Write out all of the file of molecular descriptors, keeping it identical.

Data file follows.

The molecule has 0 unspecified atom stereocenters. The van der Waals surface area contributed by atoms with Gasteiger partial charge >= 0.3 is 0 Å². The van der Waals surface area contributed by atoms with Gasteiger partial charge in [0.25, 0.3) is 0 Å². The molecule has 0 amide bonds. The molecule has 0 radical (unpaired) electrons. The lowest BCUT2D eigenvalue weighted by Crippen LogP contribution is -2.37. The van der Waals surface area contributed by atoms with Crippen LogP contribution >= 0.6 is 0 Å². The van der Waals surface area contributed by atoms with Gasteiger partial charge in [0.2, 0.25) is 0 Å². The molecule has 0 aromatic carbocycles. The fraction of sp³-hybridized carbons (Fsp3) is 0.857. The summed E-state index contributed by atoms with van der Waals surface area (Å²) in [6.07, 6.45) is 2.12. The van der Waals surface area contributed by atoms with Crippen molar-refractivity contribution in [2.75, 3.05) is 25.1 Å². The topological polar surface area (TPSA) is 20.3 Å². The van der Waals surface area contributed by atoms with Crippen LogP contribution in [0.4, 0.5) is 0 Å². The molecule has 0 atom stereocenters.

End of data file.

The molecule has 0 unspecified atom stereocenters. The van der Waals surface area contributed by atoms with Gasteiger partial charge >= 0.3 is 0 Å². The van der Waals surface area contributed by atoms with Gasteiger partial charge in [0.25, 0.3) is 0 Å². The molecule has 0 amide bonds. The molecule has 0 radical (unpaired) electrons. The lowest BCUT2D eigenvalue weighted by Crippen LogP contribution is -2.37. The van der Waals surface area contributed by atoms with Crippen LogP contribution >= 0.6 is 0 Å². The van der Waals surface area contributed by atoms with Gasteiger partial charge in [0.2, 0.25) is 0 Å². The molecule has 0 aromatic carbocycles. The fraction of sp³-hybridized carbons (Fsp3) is 0.857. The summed E-state index contributed by atoms with van der Waals surface area (Å²) in [6.07, 6.45) is 2.12. The van der Waals surface area contributed by atoms with Crippen molar-refractivity contribution in [2.75, 3.05) is 25.1 Å². The topological polar surface area (TPSA) is 20.3 Å². The van der Waals surface area contributed by atoms with Crippen LogP contribution in [0.4, 0.5) is 0 Å². The molecule has 0 atom stereocenters.